INNOVATION / MICHAEL SCHRAGE : R&D; Realignment : Research Funding Is Being Reduced, Labs Are Being Decentralized
The numbers don’t lie: American corporate research and development spending continues to drop. You can bet that General Motors, which now spends more than $5 billion a year on R&D;, will be spending $4 billion annually within three years.
International Business Machines invests about $4 billion annually in its high-tech research. Expect that number to drop by $500 million by the end of 1996. Indeed, a recent survey of corporate research directors reveals that more companies plan to cut capital spending on R&D; than increase it.
Throughout corporate America--American Telephone & Telegraph, General Electric’s Schenectady Labs, GM’s Tech Center, Alcoa, DuPont, etc.--once-giant central labs are being cut back and reorganized.
Research is being spread among companies’ business units--ostensibly to be closer to customers. For example, AT&T;'s Bell Laboratories, which once oversaw research in everything from new materials to communication network software, has transferred most of its scientists to its “lines of business.”
Why is this happening? Companies, desperate to get more bang for their R&D; bucks, are restructuring like mad.
An enormous and sometimes bitter ideological battle is taking place between the forces of innovation driven by costs and innovation focusing on opportunity. The winners of this battle--as much as any clever government policy or partnership--will determine the economic competitiveness of U.S. industry in the 1990s.
“For most companies, it’s been unclear what the payoffs of the central labs have been,” says John Seely Brown, a corporate vice president who runs Xerox’s innovative Palo Alto Research Center. “And there have also been tremendous problems with technology transfer--so companies have come up with the simple solution of putting R&D; into the divisions.”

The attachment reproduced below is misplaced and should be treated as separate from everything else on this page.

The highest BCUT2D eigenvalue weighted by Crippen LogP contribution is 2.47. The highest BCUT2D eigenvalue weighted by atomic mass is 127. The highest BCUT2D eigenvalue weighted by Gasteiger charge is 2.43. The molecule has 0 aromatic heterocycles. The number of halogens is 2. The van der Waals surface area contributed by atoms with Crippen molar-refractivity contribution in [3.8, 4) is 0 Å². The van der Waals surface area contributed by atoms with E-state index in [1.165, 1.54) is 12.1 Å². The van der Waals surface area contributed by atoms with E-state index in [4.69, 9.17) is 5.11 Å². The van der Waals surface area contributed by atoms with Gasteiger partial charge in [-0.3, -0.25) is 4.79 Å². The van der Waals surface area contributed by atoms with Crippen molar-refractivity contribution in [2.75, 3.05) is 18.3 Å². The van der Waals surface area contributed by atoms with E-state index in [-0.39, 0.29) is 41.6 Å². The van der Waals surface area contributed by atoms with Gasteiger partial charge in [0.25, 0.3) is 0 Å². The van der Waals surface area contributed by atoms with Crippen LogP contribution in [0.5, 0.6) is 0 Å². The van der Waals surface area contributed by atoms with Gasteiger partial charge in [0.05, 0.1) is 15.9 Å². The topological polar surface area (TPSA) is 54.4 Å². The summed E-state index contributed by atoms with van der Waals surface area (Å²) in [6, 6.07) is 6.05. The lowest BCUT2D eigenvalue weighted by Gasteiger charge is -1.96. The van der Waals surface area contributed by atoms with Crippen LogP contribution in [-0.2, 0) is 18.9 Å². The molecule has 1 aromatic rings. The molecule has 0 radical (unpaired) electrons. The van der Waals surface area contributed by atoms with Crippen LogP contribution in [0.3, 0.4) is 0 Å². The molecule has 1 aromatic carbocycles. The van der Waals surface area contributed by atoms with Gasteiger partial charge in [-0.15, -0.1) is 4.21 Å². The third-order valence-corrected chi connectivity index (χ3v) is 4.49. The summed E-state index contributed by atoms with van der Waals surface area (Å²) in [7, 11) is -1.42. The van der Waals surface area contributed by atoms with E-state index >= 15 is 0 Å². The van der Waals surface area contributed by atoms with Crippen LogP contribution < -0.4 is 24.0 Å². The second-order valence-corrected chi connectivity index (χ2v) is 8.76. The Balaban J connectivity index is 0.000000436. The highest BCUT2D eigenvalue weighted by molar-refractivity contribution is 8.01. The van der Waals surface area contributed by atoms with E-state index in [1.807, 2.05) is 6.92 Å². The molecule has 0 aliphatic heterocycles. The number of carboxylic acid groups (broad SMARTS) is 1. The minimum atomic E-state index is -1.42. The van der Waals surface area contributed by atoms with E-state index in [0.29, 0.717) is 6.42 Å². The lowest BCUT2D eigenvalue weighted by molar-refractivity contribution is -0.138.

In effect, Brown and other R&D; experts argue, too many companies are taking a structural approach to what may really be a conceptual problem.
“Reorganizing is taking the path of least resistance,” Brown says. “They’re trying to cope with the rate of change rather than capitalize on it--and that concerns me.”
Adds Joseph G. Morone, a former General Electric Labs researcher who is now a management professor at Rensselaer Polytechnic Institute: “There is a constant tension--if not an outright war--between the people obsessed with staying ahead in their existing competitive product lines by continuously improving them and ‘those flakes out in left field’ trying to create breakthrough products and services. This exists even in the best-managed firms.”
As Japanese and European technology companies became more competitive with their U.S. counterparts, some American firms overreacted.
Morone, author of “Winning in High-Tech Markets,” argues that at most companies there “was an overwhelming shift to the continuous improvement side, to do whatever is necessary to stay ahead. The focus is on making your R&D; more responsive to customers, and corporate labs have been caught right in the middle of that trend as they’re being reined in and decentralized. “
Morone says top management should instead be focusing on striking a better balance between the imperatives of existing product lines and the market opportunities embodied by aspiring breakthroughs. Successfully managing that balance, he observes, is “almost unbelievably painful.”
Others insist that it is precisely the move to rapid and continuous innovation that is creating the new balance that America’s R&D; establishment needs in order to become more competitive.
“I think the main outcome of this restructuring is superior effectiveness of medium-term technology,” says Lawrence Linden, a partner at the Goldman Sachs investment firm and former head of McKinsey & Co.'s North American Technology Management practice.
Morone, the Rensselaer Polytechnic professor, sees two kinds of restructuring occurring. “The first . . . says we’ve got to learn how to grow new business more effectively.” The second, he says, is “the 1980s model of ‘those flakes out in the country club lab’ that says we’ve got to tie them down to the existing businesses better. I’m afraid there are too many companies in that second category and not enough in the first.”
The importance of the struggle between the innovation incrementalists and the innovation radicals during a low-growth economy where resources are scarce can’t be overstated.
In this economy, is a balance even possible? Or will the measure of great management be an ability to pick which approach is best for which time?
The answers to these questions will determine whether an “industrial policy” will be designed to strengthen American industry--or merely prevent it from becoming weaker.